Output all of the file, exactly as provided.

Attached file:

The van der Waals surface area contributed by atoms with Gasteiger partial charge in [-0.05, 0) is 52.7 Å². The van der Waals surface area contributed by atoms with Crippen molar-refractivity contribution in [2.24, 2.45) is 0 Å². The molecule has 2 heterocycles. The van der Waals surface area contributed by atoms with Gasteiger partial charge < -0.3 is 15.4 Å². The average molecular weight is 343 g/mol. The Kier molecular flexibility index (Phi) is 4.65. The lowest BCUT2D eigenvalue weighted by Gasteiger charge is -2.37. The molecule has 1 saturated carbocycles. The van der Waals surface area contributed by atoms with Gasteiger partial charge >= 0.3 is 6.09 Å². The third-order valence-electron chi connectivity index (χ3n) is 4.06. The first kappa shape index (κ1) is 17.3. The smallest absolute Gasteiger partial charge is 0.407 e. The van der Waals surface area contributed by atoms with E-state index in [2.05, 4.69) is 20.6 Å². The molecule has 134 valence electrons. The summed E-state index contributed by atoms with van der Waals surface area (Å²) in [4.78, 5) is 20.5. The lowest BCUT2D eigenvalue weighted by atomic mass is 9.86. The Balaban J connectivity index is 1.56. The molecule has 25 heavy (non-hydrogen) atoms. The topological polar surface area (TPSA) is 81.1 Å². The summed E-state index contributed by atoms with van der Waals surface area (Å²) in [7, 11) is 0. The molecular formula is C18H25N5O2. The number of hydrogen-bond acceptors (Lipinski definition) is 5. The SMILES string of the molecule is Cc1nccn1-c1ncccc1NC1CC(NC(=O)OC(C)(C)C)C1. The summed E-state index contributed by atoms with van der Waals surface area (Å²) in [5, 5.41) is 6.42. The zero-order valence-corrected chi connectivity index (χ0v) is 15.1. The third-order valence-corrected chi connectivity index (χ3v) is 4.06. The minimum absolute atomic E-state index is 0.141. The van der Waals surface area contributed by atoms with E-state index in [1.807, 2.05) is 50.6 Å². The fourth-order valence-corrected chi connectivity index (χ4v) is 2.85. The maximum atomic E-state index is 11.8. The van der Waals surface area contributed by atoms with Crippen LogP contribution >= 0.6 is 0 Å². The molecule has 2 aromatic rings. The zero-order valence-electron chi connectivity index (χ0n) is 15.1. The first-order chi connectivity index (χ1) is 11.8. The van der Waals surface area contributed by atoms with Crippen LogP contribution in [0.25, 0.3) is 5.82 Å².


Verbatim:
The van der Waals surface area contributed by atoms with Gasteiger partial charge in [-0.05, 0) is 52.7 Å². The van der Waals surface area contributed by atoms with Crippen molar-refractivity contribution in [2.24, 2.45) is 0 Å². The molecule has 2 heterocycles. The van der Waals surface area contributed by atoms with Gasteiger partial charge < -0.3 is 15.4 Å². The average molecular weight is 343 g/mol. The Kier molecular flexibility index (Phi) is 4.65. The lowest BCUT2D eigenvalue weighted by Gasteiger charge is -2.37. The molecule has 1 saturated carbocycles. The van der Waals surface area contributed by atoms with Gasteiger partial charge >= 0.3 is 6.09 Å². The third-order valence-electron chi connectivity index (χ3n) is 4.06. The first kappa shape index (κ1) is 17.3. The smallest absolute Gasteiger partial charge is 0.407 e. The van der Waals surface area contributed by atoms with E-state index in [2.05, 4.69) is 20.6 Å². The molecule has 134 valence electrons. The summed E-state index contributed by atoms with van der Waals surface area (Å²) in [4.78, 5) is 20.5. The lowest BCUT2D eigenvalue weighted by atomic mass is 9.86. The Balaban J connectivity index is 1.56. The molecule has 25 heavy (non-hydrogen) atoms. The topological polar surface area (TPSA) is 81.1 Å². The summed E-state index contributed by atoms with van der Waals surface area (Å²) in [7, 11) is 0. The molecular formula is C18H25N5O2. The number of hydrogen-bond acceptors (Lipinski definition) is 5. The SMILES string of the molecule is Cc1nccn1-c1ncccc1NC1CC(NC(=O)OC(C)(C)C)C1. The summed E-state index contributed by atoms with van der Waals surface area (Å²) in [5, 5.41) is 6.42. The zero-order valence-corrected chi connectivity index (χ0v) is 15.1. The third-order valence-corrected chi connectivity index (χ3v) is 4.06. The minimum absolute atomic E-state index is 0.141. The van der Waals surface area contributed by atoms with E-state index in [1.807, 2.05) is 50.6 Å². The fourth-order valence-corrected chi connectivity index (χ4v) is 2.85. The maximum atomic E-state index is 11.8. The van der Waals surface area contributed by atoms with Crippen LogP contribution >= 0.6 is 0 Å². The molecule has 2 aromatic rings. The zero-order valence-electron chi connectivity index (χ0n) is 15.1. The first-order chi connectivity index (χ1) is 11.8. The van der Waals surface area contributed by atoms with Crippen LogP contribution in [0.25, 0.3) is 5.82 Å².